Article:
(PDF) (DOC) (JPG)December 13, 2005
(Mahwah)- Several years ago, Dr. Ira Spar, professor of ancient history at Ramapo College of New Jersey and research Assyriologist at the Metropolitan Museum of Art, was working in the Museum basement cataloging cuneiform tablets when he noticed a small 2 1/2 by 2 1/2 inch clay fragment with the word flood” inscribed in Babylonian cuneiform. Excited by the discovery, Spar sent a hand-drawn copy of the cuneiform text to Professor W. G. Lambert of the University of Birmingham, England, who confirmed Spar’s identification of the text as a missing piece of the Babylonian Flood epic.
According to Spar, several pre-Biblical versions of the flood story are known to scholars. The first, dating to the beginning of the second millennium BCE, was written in Sumerian, the language of the first urban inhabitants of present-day southern Iraq. The newly discovered fragment is part of a slightly later version written in Babylonian and known as the Epic of Atrahasis. In this story the flood hero Atrahasis, meaning Exceedingly Wise,” builds a boat, roofs it over, and makes it waterproof with pitch. Animals and family board the ark as the weather changes. A storm then rages for seven days and nights. At the end of the story, mankind, except for Atrahasis and his family members and animals have perished. Atrahasis and his wife are granted eternal life and dwell on an island at the ends of the earth. According to Lambert, the Atrahasis Epic served as the model for the Biblical story of the Flood.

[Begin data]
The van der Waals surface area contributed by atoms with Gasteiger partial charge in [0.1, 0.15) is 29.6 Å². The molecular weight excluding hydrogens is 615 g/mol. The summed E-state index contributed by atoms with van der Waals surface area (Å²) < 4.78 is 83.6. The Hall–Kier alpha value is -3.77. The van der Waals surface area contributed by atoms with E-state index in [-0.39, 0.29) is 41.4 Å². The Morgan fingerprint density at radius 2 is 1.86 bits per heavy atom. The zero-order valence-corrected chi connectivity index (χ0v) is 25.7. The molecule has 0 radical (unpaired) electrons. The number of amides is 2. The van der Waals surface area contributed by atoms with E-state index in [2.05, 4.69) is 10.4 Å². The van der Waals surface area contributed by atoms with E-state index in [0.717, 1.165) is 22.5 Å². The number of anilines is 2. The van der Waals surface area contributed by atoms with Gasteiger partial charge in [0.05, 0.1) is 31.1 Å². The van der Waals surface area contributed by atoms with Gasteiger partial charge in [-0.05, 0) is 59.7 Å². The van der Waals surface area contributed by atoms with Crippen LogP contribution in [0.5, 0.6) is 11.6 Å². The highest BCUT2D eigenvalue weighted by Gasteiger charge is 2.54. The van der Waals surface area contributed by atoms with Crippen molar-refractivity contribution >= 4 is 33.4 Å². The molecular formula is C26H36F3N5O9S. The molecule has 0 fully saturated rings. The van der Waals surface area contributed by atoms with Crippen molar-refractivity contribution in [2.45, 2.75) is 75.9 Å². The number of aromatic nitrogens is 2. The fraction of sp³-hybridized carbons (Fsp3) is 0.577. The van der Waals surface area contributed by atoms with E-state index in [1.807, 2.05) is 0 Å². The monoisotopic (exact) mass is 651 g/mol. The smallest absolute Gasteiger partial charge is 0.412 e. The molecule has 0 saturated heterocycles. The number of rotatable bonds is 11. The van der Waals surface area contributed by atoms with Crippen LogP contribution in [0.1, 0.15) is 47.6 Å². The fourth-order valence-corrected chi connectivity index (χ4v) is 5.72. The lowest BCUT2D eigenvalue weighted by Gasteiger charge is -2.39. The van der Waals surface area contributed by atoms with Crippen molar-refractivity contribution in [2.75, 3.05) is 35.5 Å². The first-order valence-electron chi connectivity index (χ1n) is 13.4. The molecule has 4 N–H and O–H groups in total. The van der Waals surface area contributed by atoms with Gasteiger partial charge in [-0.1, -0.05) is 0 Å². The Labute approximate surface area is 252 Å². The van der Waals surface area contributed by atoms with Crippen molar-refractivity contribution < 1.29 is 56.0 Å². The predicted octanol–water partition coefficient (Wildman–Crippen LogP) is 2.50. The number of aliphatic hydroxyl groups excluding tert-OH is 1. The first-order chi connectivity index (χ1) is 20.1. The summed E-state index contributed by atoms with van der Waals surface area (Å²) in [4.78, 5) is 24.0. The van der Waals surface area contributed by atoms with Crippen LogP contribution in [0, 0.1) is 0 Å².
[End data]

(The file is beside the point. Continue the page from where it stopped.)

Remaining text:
A translation by Lambert with drawing, photograph, and commentary on this text has just been published by The Metropolitan Museum of Art in Literary and Scholastic Texts of the First Millennium B.C., co-edited by Spar and Lambert. This volume, the second in the series of four cuneiform texts of the Museum’s holdings, examines 106 religious, scientific, scholastic and literary texts and fragments. Each genre is introduced in an explanatory essay by one of eighteen participating scholars.
These cuneiform texts and fragments were acquired largely during the 1880s, when the Metropolitan Museum became the first American museum to collect a substantial number of Babylonian objects. Today the Museum’s holdings total just over six hundred texts and fragments. In 1981, Spar began assembling a group of distinguished scholars to study all the cuneiform texts in the Museum’s collection. The four volumes in this series are intended to make these documents available in a manner that will instruct and inform as wide an audience as possible. Spar has now begun work on Volume IV in the series, a study of temple bureaucracy in ancient Babylonia.
Spar, who teaches ancient history, ancient law, Babylonian, and archaeology at Ramapo College of New Jersey, was co-director of the New Jersey Archaeological Consortium excavation team that unearthed a 3,000 year old center of Biblical Geshurite civilization at Tel Hadar, Israel on the eastern shore of the Sea of Galilee. In 2003 he was part of a team that organized the Metropolitan Museum of Art exhibition, Art of the First Cities.
Literary and Scholastic Texts of the First Millennium B.C. is available online through the Met Store.
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Ramapo College of New Jersey is the state’s premier public liberal arts college and is committed to academic excellence through interdisciplinary and experiential learning, and international and intercultural understanding. The comprehensive college is situated among the beautiful Ramapo Mountains, is within commuting distance to New York City, was named one of the 50 Most Beautiful College Campuses in America by CondeNast Traveler, and boasts the best on-campus housing in New Jersey per Niche.com.
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